Strategic partnerships with government bodies and key players across industries have been vital to Amsterdam Impact’s varied and on-going achievements. Impact Hub Amsterdam is also one of the organisations helping to grow the circular economy ecosystem in the Amsterdam Area and beyond. It has a long-standing partnership with the Province of North Holland, which aims to become fully circular by 2050. A major player in realising this target is the Amsterdam Economic Board, the agency tasked with strengthening collaborations between businesses, knowledge institutes and government organisations, including the City of Amsterdam, the Province of North Holland, directors of knowledge institutions such as the UvA and business leaders from companies such as the Royal Schiphol GroupRabobank and Salesforce.

As a private-public partnership, the Amsterdam Economic Board encourages innovation and collaboration to address five key urban challenges: health, mobility, digital connectivity, jobs of the future and the circular economy. It already has plans to hit crucial milestones for each of these challenges by 2025. These include adding two years to the lifespan of local residents, ensuring emissions-free urban traffic, making Amsterdam Europe’s top location for both data-driven innovation and job opportunities and turning the Amsterdam Area into a role model for smart solutions to the shortage of raw materials.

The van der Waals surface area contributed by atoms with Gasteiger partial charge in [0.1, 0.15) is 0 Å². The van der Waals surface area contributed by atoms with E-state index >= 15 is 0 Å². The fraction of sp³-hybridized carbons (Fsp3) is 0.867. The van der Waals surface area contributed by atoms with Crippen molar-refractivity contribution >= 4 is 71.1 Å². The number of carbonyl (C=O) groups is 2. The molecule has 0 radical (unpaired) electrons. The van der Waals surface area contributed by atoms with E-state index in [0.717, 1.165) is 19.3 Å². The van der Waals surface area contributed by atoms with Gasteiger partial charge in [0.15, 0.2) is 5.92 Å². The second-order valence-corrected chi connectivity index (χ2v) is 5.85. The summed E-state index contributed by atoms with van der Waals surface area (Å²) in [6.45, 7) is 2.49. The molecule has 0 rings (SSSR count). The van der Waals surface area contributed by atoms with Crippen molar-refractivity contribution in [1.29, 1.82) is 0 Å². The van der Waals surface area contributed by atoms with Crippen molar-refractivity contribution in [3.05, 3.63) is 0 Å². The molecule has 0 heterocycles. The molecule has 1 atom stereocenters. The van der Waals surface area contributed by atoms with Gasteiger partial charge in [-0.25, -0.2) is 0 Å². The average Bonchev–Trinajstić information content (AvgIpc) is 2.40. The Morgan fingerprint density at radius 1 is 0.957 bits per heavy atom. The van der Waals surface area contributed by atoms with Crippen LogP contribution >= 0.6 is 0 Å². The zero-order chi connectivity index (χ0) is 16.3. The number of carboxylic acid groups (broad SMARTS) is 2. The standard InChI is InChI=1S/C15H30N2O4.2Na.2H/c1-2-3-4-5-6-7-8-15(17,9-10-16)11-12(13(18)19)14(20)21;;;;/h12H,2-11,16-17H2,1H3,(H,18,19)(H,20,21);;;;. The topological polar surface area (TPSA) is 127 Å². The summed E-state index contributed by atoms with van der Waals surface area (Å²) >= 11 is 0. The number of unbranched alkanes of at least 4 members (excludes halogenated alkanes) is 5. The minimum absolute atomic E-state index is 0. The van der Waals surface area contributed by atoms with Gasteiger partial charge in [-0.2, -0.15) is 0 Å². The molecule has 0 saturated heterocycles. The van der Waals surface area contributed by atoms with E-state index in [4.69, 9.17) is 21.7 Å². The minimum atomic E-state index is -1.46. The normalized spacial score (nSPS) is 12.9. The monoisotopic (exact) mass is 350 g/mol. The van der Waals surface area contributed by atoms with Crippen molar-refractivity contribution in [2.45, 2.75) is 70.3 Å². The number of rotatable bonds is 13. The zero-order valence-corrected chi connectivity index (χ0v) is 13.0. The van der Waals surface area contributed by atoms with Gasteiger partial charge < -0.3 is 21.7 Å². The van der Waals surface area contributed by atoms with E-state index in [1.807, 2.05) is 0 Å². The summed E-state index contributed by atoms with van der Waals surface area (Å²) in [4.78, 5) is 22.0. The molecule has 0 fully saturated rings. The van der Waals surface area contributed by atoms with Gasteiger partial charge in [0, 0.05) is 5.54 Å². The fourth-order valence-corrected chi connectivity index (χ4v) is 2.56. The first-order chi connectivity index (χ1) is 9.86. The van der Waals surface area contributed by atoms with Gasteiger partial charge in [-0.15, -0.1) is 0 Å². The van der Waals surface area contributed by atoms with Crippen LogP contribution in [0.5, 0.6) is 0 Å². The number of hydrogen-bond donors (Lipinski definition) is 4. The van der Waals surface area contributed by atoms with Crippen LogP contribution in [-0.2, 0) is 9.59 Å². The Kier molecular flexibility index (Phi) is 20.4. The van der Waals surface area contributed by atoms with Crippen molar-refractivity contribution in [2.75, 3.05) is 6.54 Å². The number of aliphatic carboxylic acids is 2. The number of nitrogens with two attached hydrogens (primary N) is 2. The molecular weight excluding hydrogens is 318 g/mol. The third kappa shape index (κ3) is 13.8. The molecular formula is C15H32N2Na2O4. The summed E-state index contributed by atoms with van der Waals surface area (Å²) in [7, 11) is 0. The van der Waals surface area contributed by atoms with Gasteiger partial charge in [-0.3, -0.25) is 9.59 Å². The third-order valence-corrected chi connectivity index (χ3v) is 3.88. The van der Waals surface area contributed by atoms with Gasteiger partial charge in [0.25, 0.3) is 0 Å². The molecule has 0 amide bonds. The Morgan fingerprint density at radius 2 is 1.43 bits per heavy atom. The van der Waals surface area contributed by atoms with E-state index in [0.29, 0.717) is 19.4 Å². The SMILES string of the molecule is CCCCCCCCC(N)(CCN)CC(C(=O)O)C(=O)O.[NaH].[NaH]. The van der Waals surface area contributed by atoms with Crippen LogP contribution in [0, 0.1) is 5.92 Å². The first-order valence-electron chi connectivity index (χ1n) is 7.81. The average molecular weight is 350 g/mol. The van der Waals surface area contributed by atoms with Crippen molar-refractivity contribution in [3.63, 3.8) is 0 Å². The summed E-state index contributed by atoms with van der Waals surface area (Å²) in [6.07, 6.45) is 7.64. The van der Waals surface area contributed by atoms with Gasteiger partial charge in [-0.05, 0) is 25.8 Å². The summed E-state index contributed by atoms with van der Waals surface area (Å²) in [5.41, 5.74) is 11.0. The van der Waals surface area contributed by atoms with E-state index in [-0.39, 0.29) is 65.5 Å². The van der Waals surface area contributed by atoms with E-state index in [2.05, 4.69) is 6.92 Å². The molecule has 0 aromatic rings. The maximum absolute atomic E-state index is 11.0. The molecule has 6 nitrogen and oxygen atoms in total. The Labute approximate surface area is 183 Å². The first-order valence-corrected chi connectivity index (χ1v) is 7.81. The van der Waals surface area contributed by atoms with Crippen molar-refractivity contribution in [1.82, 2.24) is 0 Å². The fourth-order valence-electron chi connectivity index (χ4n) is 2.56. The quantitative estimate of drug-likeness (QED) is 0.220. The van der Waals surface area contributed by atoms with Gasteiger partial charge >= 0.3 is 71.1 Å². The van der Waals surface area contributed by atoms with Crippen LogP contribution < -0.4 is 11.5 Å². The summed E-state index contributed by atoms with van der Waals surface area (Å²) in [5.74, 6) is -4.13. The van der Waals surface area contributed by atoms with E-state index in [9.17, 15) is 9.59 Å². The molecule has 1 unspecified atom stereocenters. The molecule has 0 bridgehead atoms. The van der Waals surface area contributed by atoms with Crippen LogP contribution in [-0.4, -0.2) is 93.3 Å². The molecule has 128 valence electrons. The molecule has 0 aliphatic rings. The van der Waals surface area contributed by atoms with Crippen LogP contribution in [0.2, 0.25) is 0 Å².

Amsterdam’s circular pioneers

A circular economy approach, in which raw materials never become waste, is also deemed essential for a region with growth goals as ambitious as Amsterdam’s. When it comes to the built environment, for example, some 230,000 new homes have been planned to be constructed in the Amsterdam Area by 2040. New organisations are making circular construction the norm. A case in point is C-creators, launched in 2018 as a joint initiative of the City of Amsterdam, the Municipality of Haarlemmermeer, Rabobank Schiphol and the Royal Schiphol Group aiming to speed up the transition to a circular economy within the Amsterdam Area. One of its core activities is its Bouwprogramma (‘construction programme’) in cooperation with CirkelstadTNO (an independent Dutch organisation for applied scientific research) and the European Investment Bank

The Bouwprogramma welcomes new companies and organisations keen to exchange expertise through events such as masterclasses and lectures. Current partners range from private-public partnerships, including the Amsterdam Economic Board, to established construction corporations such as the Royal BAM Group, circular strategy and revenue model consultants Copper8 and architecture firms such as Architekten Cie

On the topic of circularity during a C-creators talk, Architekten Cie associate Hans Hammink says: “My children have the right to a healthy world and, if circularity is how we can get there, shouldn’t we all embrace it?”

Amsterdam’s tech education and skilled labour market